# Double Integrals

$(a)$ Sketch the region of integration in the integral

$$\int_{y=-2}^{2} \int_{x=0}^{\sqrt{4-y^2}} x e^{{(4-x^{2})}^{3/2}} dx dy$$

By changing the order of integration, or otherwise, evaluate the integral.

$(b)$ Let $R$ be the region in the $x-y$ plane defined by $0 \leq x \leq y \leq 2x$, $1 \leq x+2y \leq 4$. Evaluate: $$\mathop{\int\int}_{R} \frac{1}{x} dx dy$$

I understand how to draw these but I am not sure how to caluculate the limts in either case (especially part $b$).

Can someone explain how we calculate the limits for integration? Once I know that I am sure I can integrate the function myself. Thanks!!

• You are asking too many homework questions. It won't particularly benefit you to get any particular question answered because you do not seem to have a strong grasp of the underlying material, so I would suggest that you go to a professor or TA and/or reread your textbook more thoroughly and then think harder about these questions on your own. Constantly tossing out homework questions is not the purpose of this site. – Qiaochu Yuan May 21 '11 at 20:01
• This is not a homeowrk question. Im preparing for an exam and understand the steps but Ive never had a quadrilateral area to work out. The only examples we were given were triangles. Therefore I still dont know how to find the limits. – user4645 May 23 '11 at 10:24

## 2 Answers

The first thing, as stated, is to sketch the region. Only then calculate the limits of integration. So, what does your sketch look like?

• +1: but it might be hard to show his/her sketch. – Fabian May 21 '11 at 18:46
• For part (a). Its a circle going through (0,2), (2,0), (-2,0) and (0,-2). So we are integrating that top half of the circle. But what do we take for x and y? Why do we switch the order? And part (B)'s limits make even less sense to me! :( – user4645 May 21 '11 at 18:47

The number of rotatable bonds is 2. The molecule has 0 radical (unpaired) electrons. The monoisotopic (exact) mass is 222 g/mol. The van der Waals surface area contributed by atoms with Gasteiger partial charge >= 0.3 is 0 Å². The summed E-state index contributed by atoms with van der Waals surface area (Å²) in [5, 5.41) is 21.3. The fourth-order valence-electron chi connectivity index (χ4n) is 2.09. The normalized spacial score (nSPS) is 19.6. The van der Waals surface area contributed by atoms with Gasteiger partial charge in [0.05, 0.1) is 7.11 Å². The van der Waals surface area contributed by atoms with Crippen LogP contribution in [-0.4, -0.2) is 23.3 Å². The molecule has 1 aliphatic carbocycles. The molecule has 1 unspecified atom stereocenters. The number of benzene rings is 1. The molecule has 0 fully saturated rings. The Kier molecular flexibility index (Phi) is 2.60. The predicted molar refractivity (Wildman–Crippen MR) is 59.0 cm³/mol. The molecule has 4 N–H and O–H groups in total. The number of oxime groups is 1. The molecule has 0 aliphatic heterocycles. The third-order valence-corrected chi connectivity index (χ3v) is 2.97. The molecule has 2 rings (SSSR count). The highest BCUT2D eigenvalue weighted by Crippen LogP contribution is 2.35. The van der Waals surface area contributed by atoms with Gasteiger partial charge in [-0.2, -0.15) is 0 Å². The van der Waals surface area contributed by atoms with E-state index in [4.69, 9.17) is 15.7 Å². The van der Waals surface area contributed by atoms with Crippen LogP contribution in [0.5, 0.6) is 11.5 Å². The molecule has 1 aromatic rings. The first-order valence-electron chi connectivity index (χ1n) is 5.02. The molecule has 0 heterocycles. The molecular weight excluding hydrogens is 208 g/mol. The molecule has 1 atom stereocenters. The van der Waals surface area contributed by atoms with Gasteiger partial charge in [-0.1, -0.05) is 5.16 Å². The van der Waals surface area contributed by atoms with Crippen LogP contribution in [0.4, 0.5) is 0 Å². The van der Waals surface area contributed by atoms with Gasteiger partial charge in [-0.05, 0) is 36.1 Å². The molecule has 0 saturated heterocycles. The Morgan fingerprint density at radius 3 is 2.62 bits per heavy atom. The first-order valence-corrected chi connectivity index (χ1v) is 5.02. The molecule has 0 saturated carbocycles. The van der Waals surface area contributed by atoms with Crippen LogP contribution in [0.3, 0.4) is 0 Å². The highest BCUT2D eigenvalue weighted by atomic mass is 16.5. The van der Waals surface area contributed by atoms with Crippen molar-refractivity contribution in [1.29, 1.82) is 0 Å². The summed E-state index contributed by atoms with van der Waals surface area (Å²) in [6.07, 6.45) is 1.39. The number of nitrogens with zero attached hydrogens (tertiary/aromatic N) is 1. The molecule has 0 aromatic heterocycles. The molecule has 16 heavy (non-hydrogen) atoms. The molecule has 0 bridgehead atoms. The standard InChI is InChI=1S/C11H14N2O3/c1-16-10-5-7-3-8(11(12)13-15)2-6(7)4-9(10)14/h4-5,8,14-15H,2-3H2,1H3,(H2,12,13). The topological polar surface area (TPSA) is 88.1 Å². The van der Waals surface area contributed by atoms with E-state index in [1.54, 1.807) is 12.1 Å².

• For part (a), this is sketch of the region. – Fabian May 21 '11 at 18:50
• Yep its not the sketch thats the problem. Its the limits. What do we fix? x or y? what values? How do we calulate the x limits? Thats what confusing me. Can you explain it in general what o do so that I know for other questions? Thanks. – user4645 May 21 '11 at 18:51
• @user4645: First identify and sketch carefully your region. Then suppose you are integrating first with respect to $y$. Then $y$ goes from "bottom curve" to top curve." So if bottom curve is $y=f(x)$ and top curve is $y=g(x)$, integrate with respect to $y$ from $f(x)$ to $g(x)$. Then integrate with respect to $x$ from the first $x$ to the last. Sometimes, as in (b), top and bottom curves change. Then break up your region into parts where they don't change. In (b), $3$ parts will do the job. You really need someone at a blackboard pointing, or a video. This stuff is very visual. – André Nicolas May 21 '11 at 20:57
1. The integral is taken over the upper semicircle, so $$\int\limits_{-2}^2\:dy\int\limits_0^\sqrt{4-y^2}xe^{(4-x^2)^\frac32}\:dx = \int\limits_0^2xe^{(4-x^2)^\frac32}\:dx\int\limits_{-\sqrt{4-x^2}}^{\sqrt{4-x^2}}\:dy = 2\int\limits_0^2x\sqrt{4-x^2}e^{(4-x^2)^\frac32}\:dx =$$$$-\dfrac23\int\limits_0^2e^{(4-x^2)^\frac32}\left((4-x^2)^\frac32\right)'\:dx = -\left.e^{(4-x^2)^\frac32}\right|_0^2 = e^8-1$$